May I respectfully suggest you are approaching this the wrong way round? You are starting with an end product, without determining whether or not it is appropriate.
The first thing to consider is how the money is to be used. Is it to provide income to supplement the state pension? And if so how much is needed a month/year? You would need to factor inflation into this as well, to maintain its buying power.
Next, you need to consider how much risk can be taken on any part of this sum. Can your relative accept any of it fluctuating in value in order to generate higher returns? Given her age and the fact that she only has one source of income, the answer may well be "no" - but the question still needs to be asked.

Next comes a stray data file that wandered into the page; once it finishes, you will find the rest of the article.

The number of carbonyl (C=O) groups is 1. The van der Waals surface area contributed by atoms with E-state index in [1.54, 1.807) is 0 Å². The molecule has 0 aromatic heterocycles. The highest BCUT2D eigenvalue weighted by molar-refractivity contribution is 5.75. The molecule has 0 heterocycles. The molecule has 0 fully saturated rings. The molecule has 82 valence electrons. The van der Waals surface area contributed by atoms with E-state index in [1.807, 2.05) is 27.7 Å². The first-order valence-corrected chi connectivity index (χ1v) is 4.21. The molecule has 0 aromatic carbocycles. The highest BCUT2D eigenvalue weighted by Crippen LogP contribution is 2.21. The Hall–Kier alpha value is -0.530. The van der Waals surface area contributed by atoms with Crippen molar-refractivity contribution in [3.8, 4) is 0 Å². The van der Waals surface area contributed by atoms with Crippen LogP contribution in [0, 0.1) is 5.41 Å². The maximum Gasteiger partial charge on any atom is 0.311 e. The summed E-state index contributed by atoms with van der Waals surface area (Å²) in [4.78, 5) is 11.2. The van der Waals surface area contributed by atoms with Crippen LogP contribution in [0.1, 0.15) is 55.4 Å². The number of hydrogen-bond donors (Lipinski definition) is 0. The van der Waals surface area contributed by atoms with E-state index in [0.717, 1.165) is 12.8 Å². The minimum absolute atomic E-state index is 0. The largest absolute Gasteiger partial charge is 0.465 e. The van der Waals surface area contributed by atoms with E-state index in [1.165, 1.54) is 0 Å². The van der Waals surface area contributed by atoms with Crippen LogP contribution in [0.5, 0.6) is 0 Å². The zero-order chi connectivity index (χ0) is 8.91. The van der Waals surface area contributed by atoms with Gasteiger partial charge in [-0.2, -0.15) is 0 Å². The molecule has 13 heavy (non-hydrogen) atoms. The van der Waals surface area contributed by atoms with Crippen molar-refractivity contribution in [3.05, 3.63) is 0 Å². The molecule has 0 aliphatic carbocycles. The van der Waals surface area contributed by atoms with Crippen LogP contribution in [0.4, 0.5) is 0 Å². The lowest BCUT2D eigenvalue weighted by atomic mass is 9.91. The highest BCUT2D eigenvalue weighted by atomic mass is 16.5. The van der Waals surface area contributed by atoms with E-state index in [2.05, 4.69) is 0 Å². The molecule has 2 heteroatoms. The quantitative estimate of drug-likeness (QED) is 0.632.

An income bond may be suitable, but remember the capital value remains static if all you do is take the income arising from it. That means it is decreasing in real terms – once inflation is taken into account.
Also, it is normally accepted that capital would be withdrawn over time to generate the required extra income. Obviously, you don't want that to happen too quickly with the risk that your relative's money would run out too fast. A financial planner would be able to estimate the return required on the money to ensure it lasts, based on reasonable assumptions about life expectancy, income required and inflation.
I appreciate this may seem more complicated than you perhaps envisaged, but at least by taking into account all the circumstances and requirements your relative should end up with something that is most appropriate.